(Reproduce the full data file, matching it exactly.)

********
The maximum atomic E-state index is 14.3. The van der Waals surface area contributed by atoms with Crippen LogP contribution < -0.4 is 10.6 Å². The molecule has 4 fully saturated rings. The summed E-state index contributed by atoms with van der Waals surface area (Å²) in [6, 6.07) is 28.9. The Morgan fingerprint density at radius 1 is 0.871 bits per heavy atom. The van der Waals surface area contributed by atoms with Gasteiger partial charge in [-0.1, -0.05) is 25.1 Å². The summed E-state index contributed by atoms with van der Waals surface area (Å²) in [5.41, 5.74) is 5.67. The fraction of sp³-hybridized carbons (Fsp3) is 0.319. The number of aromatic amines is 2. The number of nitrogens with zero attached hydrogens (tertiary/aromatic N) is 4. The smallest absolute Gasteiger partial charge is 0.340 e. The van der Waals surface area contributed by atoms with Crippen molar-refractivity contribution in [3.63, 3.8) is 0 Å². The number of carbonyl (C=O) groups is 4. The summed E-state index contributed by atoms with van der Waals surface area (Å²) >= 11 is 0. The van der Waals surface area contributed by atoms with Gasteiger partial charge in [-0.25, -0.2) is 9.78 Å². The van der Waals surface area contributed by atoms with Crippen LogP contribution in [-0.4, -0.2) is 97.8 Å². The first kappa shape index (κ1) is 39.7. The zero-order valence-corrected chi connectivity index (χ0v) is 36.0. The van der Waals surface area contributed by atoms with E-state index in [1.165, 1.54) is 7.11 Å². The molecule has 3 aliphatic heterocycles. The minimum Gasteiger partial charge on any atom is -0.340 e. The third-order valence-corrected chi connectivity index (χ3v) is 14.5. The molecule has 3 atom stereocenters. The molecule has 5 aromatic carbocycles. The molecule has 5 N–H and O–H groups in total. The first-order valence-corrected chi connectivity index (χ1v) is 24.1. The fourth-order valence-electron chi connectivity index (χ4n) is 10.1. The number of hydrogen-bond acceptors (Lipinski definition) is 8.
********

The maximum atomic E-state index is 14.3. The van der Waals surface area contributed by atoms with Crippen LogP contribution < -0.4 is 10.6 Å². The molecule has 4 fully saturated rings. The summed E-state index contributed by atoms with van der Waals surface area (Å²) in [6, 6.07) is 28.9. The Morgan fingerprint density at radius 1 is 0.871 bits per heavy atom. The van der Waals surface area contributed by atoms with Gasteiger partial charge in [-0.1, -0.05) is 25.1 Å². The summed E-state index contributed by atoms with van der Waals surface area (Å²) in [5.41, 5.74) is 5.67. The fraction of sp³-hybridized carbons (Fsp3) is 0.319. The number of aromatic amines is 2. The number of nitrogens with zero attached hydrogens (tertiary/aromatic N) is 4. The smallest absolute Gasteiger partial charge is 0.340 e. The van der Waals surface area contributed by atoms with Crippen molar-refractivity contribution in [3.63, 3.8) is 0 Å². The number of carbonyl (C=O) groups is 4. The summed E-state index contributed by atoms with van der Waals surface area (Å²) >= 11 is 0. The van der Waals surface area contributed by atoms with Gasteiger partial charge in [-0.25, -0.2) is 9.78 Å². The van der Waals surface area contributed by atoms with Crippen LogP contribution in [-0.4, -0.2) is 97.8 Å². The first kappa shape index (κ1) is 39.7. The zero-order valence-corrected chi connectivity index (χ0v) is 36.0. The van der Waals surface area contributed by atoms with E-state index in [1.165, 1.54) is 7.11 Å². The molecule has 3 aliphatic heterocycles. The minimum Gasteiger partial charge on any atom is -0.340 e. The third-order valence-corrected chi connectivity index (χ3v) is 14.5. The molecule has 3 atom stereocenters. The molecule has 5 aromatic carbocycles. The molecule has 5 N–H and O–H groups in total. The first-order valence-corrected chi connectivity index (χ1v) is 24.1. The fourth-order valence-electron chi connectivity index (χ4n) is 10.1. The number of hydrogen-bond acceptors (Lipinski definition) is 8.